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Concordia PhD student wins the $100K Miriam Aaron Roland Graduate Fellowship

Cassandra Johannessen will study the occurrence, fate and exposure of tire compounds in the urban environment
May 24, 2022
Young, smiling woman with long, dark brown hair, wearing a dress shirt.
Cassandra Johannessen: “I felt very honoured to be given the same award as these people doing amazing things.”

Cassandra Johannessen is the latest winner of Concordia’s Miriam Aaron Roland Graduate Fellowship. Her research focuses on the connections between air pollution and tire compounds, work that will now be supported by the $100,000 prize.

Johannessen is studying under the supervision of Xianming Zhang, assistant professor of chemistry and biochemistry in the Faculty of Arts and Science.

The award, given to two promising doctoral students each year, was made possible thanks to a generous donation in 2018 from Miriam Roland (LLD 18). The funds are distributed to the recipients over the four years of their PhD program.

‘Much work to be done’

The impact of tire wear compounds in the environment is an emerging field of research. Johannessen’s MSc focused on how rain events in urban areas cause tire compounds to wash off into water, which can have deadly impacts on local fish supplies.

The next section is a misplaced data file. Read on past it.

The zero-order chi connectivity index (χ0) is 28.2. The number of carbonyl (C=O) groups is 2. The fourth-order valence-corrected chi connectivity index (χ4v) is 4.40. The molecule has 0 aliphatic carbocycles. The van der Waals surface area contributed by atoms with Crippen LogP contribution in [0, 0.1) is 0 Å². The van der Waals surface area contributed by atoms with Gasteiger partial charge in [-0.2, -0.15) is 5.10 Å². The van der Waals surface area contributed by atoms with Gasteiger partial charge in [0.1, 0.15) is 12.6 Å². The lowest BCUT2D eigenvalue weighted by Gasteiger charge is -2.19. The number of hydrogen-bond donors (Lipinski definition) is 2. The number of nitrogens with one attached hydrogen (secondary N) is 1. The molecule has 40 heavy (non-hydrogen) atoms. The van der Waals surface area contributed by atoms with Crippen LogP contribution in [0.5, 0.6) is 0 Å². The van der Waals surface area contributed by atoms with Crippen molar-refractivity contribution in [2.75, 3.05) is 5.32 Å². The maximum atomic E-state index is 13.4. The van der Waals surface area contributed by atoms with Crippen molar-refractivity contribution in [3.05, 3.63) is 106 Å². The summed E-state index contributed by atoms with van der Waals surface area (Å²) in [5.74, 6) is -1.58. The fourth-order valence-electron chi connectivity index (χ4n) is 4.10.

These compounds are not just found in car tires, however. Since tires are often recycled for other uses, such as artificial turf and crumb rubber in playgrounds and sports fields, there are many ways humans can be exposed to these compounds that have largely unknown toxicity.

Through looking at the occurrence and fate of these compounds in air, Johannessen will determine the likely human exposure routes and quantify how important this contaminant source is for air pollution. She is planning to enlist locals as citizen scientists to determine how much of these tire compounds Montrealers breathe in throughout the day.

She says the award will go far in helping her research. “There’s so much more work to be done.”

Johannessen, who grew up in Haliburton, Ontario, has been interested in science, and specifically chemistry, from an early age.

Once she completed her master’s degree at Trent University in Peterborough, Ontario, she was keen to further her work. She connected with Zhang, leading her to Concordia.

“I did some research, and it seemed like an amazing place,” Johannessen says.

Having made the decision to move to Montreal, the lucrative award was a tremendous — and unexpected — bonus.

Exchanging knowledge

“I didn’t actually know about the monetary amount when I initially applied for it,” Johannessen says. “When I began researching the prize and saw articles about previous recipients, I felt very honoured to be given the same award as these people doing amazing things.”

She looks forward to getting her PhD research going and working with newer students in Zhang’s lab.

“I’m excited about meeting them and exchanging knowledge that way. I’ve been presenting a lot about my research, and everyone always has so many questions,” Johannessen says.

“Sometimes I don’t know the answer yet. And I’m like, ‘I wish I had that answer for you. Because I’m curious myself.’ My goal is for my PhD work to provide the much-needed answers to some of these questions”

Learn more about the
Concordia’s Department of Chemistry and Biochemistry.



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